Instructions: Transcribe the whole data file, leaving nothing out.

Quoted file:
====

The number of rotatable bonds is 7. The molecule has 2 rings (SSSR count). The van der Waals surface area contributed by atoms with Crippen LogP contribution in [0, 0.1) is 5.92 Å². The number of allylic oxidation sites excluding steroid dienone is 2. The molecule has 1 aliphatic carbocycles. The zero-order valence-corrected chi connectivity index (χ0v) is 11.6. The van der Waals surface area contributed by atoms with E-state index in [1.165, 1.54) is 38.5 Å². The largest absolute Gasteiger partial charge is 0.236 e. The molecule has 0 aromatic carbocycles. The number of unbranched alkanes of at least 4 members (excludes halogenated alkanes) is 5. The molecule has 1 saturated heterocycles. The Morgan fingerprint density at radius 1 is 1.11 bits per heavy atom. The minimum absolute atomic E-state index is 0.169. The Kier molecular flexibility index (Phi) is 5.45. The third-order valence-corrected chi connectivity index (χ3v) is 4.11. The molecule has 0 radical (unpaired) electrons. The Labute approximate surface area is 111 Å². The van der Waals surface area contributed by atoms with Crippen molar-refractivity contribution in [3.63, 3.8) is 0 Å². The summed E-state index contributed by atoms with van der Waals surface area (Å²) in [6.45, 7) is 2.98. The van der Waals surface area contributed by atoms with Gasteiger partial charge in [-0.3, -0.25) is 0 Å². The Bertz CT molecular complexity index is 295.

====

The number of rotatable bonds is 7. The molecule has 2 rings (SSSR count). The van der Waals surface area contributed by atoms with Crippen LogP contribution in [0, 0.1) is 5.92 Å². The number of allylic oxidation sites excluding steroid dienone is 2. The molecule has 1 aliphatic carbocycles. The zero-order valence-corrected chi connectivity index (χ0v) is 11.6. The van der Waals surface area contributed by atoms with E-state index in [1.165, 1.54) is 38.5 Å². The largest absolute Gasteiger partial charge is 0.236 e. The molecule has 0 aromatic carbocycles. The number of unbranched alkanes of at least 4 members (excludes halogenated alkanes) is 5. The molecule has 1 saturated heterocycles. The Morgan fingerprint density at radius 1 is 1.11 bits per heavy atom. The minimum absolute atomic E-state index is 0.169. The Kier molecular flexibility index (Phi) is 5.45. The third-order valence-corrected chi connectivity index (χ3v) is 4.11. The molecule has 0 radical (unpaired) electrons. The Labute approximate surface area is 111 Å². The van der Waals surface area contributed by atoms with Crippen molar-refractivity contribution in [3.63, 3.8) is 0 Å². The summed E-state index contributed by atoms with van der Waals surface area (Å²) in [6.45, 7) is 2.98. The van der Waals surface area contributed by atoms with Gasteiger partial charge in [-0.3, -0.25) is 0 Å². The Bertz CT molecular complexity index is 295.